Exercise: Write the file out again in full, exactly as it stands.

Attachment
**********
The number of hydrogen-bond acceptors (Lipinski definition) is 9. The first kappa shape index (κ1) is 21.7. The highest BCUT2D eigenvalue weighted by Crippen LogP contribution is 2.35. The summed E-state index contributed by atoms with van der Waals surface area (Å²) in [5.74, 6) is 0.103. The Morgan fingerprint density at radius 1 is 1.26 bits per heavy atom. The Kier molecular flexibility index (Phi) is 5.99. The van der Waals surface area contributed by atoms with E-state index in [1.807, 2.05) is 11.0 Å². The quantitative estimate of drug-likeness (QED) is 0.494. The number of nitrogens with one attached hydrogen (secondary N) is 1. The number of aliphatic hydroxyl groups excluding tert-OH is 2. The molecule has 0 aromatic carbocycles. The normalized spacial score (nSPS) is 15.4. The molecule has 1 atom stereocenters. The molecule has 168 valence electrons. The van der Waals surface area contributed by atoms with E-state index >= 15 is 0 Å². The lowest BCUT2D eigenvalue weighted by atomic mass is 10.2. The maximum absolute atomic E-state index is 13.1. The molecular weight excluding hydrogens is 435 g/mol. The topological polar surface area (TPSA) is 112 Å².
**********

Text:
The number of hydrogen-bond acceptors (Lipinski definition) is 9. The first kappa shape index (κ1) is 21.7. The highest BCUT2D eigenvalue weighted by Crippen LogP contribution is 2.35. The summed E-state index contributed by atoms with van der Waals surface area (Å²) in [5.74, 6) is 0.103. The Morgan fingerprint density at radius 1 is 1.26 bits per heavy atom. The Kier molecular flexibility index (Phi) is 5.99. The van der Waals surface area contributed by atoms with E-state index in [1.807, 2.05) is 11.0 Å². The quantitative estimate of drug-likeness (QED) is 0.494. The number of nitrogens with one attached hydrogen (secondary N) is 1. The number of aliphatic hydroxyl groups excluding tert-OH is 2. The molecule has 0 aromatic carbocycles. The normalized spacial score (nSPS) is 15.4. The molecule has 1 atom stereocenters. The molecule has 168 valence electrons. The van der Waals surface area contributed by atoms with E-state index >= 15 is 0 Å². The lowest BCUT2D eigenvalue weighted by atomic mass is 10.2. The maximum absolute atomic E-state index is 13.1. The molecular weight excluding hydrogens is 435 g/mol. The topological polar surface area (TPSA) is 112 Å².